Michigan’s roads and bridges are crumbling fast, but Lansing has been unable to adequately fund even stopgap repairs, much less invest in ways to actually improve the transportation system. Is more money needed, or more belt-tightening?
Republican lawmakers don’t want to be seen as supporting tax increases. Democrats want to blame Gov. Snyder for Michigan’s crumbling infrastructure. The result: a shortage of lawmakers willing to lead the charge for better roads.
Many in Michigan’s business community favor increasing fuel taxes and vehicle registration fees, saying crumbling roads make it difficult to do business, and attract new businesses and visitors to the state.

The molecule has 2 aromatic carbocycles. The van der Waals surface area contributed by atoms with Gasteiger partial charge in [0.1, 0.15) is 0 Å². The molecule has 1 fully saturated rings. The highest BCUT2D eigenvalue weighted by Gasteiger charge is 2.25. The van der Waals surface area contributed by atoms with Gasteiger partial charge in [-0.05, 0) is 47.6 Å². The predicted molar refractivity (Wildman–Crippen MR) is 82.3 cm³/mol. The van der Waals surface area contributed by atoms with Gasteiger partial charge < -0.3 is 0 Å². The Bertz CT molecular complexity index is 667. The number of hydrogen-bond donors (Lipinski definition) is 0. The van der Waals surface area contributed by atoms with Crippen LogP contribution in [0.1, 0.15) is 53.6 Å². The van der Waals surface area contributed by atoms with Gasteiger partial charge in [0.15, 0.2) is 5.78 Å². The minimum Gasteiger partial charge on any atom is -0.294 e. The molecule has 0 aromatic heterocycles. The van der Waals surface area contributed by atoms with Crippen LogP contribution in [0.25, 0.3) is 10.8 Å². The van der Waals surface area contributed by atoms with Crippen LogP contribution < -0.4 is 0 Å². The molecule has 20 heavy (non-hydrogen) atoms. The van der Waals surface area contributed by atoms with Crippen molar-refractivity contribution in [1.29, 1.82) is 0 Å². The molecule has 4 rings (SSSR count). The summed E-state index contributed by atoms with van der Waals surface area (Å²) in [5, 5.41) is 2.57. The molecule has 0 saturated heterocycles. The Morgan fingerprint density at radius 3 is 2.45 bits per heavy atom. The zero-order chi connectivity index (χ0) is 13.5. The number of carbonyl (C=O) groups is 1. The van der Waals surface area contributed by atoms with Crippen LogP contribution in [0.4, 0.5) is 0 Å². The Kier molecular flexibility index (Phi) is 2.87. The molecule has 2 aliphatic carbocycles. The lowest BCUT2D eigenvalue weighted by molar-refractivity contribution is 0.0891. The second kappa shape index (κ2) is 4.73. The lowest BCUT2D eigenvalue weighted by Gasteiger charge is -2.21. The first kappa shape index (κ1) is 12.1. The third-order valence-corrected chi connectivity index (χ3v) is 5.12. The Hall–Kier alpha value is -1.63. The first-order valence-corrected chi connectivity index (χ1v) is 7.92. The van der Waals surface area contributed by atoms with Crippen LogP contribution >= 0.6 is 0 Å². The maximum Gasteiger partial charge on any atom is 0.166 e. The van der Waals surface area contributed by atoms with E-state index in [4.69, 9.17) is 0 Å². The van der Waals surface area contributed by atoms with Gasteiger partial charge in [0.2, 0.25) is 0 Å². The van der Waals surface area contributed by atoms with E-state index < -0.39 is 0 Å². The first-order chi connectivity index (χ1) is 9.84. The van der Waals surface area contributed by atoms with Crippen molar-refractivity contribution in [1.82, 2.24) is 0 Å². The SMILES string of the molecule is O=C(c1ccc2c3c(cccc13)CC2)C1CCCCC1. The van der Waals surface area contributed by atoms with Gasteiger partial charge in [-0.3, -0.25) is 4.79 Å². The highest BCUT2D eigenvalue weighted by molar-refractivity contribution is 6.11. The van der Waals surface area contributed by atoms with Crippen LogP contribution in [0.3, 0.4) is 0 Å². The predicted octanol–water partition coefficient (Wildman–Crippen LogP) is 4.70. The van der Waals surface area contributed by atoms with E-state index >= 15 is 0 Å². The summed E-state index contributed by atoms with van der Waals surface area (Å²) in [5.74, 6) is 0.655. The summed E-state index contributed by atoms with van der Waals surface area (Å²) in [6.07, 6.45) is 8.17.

Michigan’s harsh winters and surrounding Great Lakes are difficult foes, even for roads built to German highway standards. But lessons abound
In the last eight years, roads have taken a pounding, with Michigan spending the least in the nation on road work. Use our searchable database to find the current condition of roads in your community.
Michigan spends less per capita on roads and bridges than any other state in the nation, and it shows. Experts say the state needs even more than the $1.3 billion requested by Gov. Snyder to make long-term improvements. Legislative leaders aren’t convinced.
Gov. John Engler was urged by the business community to raise fuel taxes up to 12 cents a gallon to fix Michigan roads and bridges. He agreed to a 4-cent raise. It wasn’t enough over the long haul. Today, MDOT pays $240 million a year on a $2.5 billion debt to repair roads.